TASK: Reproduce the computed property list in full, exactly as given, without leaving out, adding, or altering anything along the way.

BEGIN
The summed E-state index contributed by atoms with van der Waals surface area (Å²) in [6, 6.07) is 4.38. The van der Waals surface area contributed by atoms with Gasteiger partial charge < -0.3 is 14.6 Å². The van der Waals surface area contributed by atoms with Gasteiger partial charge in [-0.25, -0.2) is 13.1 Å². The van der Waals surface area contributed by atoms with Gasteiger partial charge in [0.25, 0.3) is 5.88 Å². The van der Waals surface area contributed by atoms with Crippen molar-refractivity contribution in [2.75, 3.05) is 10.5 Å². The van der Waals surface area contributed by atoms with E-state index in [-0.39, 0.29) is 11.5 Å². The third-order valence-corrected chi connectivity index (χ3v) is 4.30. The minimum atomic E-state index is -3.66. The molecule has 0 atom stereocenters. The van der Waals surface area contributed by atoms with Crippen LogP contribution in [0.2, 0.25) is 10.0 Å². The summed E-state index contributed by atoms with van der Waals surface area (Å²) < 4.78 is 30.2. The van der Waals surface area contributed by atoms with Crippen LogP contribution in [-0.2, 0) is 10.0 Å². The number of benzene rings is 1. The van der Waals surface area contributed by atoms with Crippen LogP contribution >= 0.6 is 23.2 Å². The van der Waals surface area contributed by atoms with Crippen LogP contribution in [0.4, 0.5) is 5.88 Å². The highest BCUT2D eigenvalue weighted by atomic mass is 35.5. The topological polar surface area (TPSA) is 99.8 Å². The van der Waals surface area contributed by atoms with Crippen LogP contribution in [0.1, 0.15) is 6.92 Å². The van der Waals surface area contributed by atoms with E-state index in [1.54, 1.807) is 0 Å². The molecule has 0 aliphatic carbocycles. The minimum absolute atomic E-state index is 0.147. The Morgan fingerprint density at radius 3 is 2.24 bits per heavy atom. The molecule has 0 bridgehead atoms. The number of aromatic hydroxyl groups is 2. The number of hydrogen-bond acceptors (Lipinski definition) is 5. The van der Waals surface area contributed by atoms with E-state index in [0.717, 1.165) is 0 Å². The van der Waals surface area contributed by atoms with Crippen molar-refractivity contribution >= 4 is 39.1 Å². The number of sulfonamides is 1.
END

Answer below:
The summed E-state index contributed by atoms with van der Waals surface area (Å²) in [6, 6.07) is 4.38. The van der Waals surface area contributed by atoms with Gasteiger partial charge < -0.3 is 14.6 Å². The van der Waals surface area contributed by atoms with Gasteiger partial charge in [-0.25, -0.2) is 13.1 Å². The van der Waals surface area contributed by atoms with Gasteiger partial charge in [0.25, 0.3) is 5.88 Å². The van der Waals surface area contributed by atoms with Crippen molar-refractivity contribution in [2.75, 3.05) is 10.5 Å². The van der Waals surface area contributed by atoms with E-state index in [-0.39, 0.29) is 11.5 Å². The third-order valence-corrected chi connectivity index (χ3v) is 4.30. The minimum atomic E-state index is -3.66. The molecule has 0 atom stereocenters. The van der Waals surface area contributed by atoms with Crippen LogP contribution in [0.2, 0.25) is 10.0 Å². The summed E-state index contributed by atoms with van der Waals surface area (Å²) < 4.78 is 30.2. The van der Waals surface area contributed by atoms with Crippen LogP contribution in [-0.2, 0) is 10.0 Å². The number of benzene rings is 1. The van der Waals surface area contributed by atoms with Crippen LogP contribution >= 0.6 is 23.2 Å². The van der Waals surface area contributed by atoms with Crippen LogP contribution in [0.4, 0.5) is 5.88 Å². The highest BCUT2D eigenvalue weighted by atomic mass is 35.5. The topological polar surface area (TPSA) is 99.8 Å². The van der Waals surface area contributed by atoms with Crippen LogP contribution in [0.1, 0.15) is 6.92 Å². The van der Waals surface area contributed by atoms with E-state index in [1.54, 1.807) is 0 Å². The molecule has 0 aliphatic carbocycles. The minimum absolute atomic E-state index is 0.147. The Morgan fingerprint density at radius 3 is 2.24 bits per heavy atom. The molecule has 0 bridgehead atoms. The number of aromatic hydroxyl groups is 2. The number of hydrogen-bond acceptors (Lipinski definition) is 5. The van der Waals surface area contributed by atoms with E-state index in [0.717, 1.165) is 0 Å². The van der Waals surface area contributed by atoms with Crippen molar-refractivity contribution >= 4 is 39.1 Å². The number of sulfonamides is 1.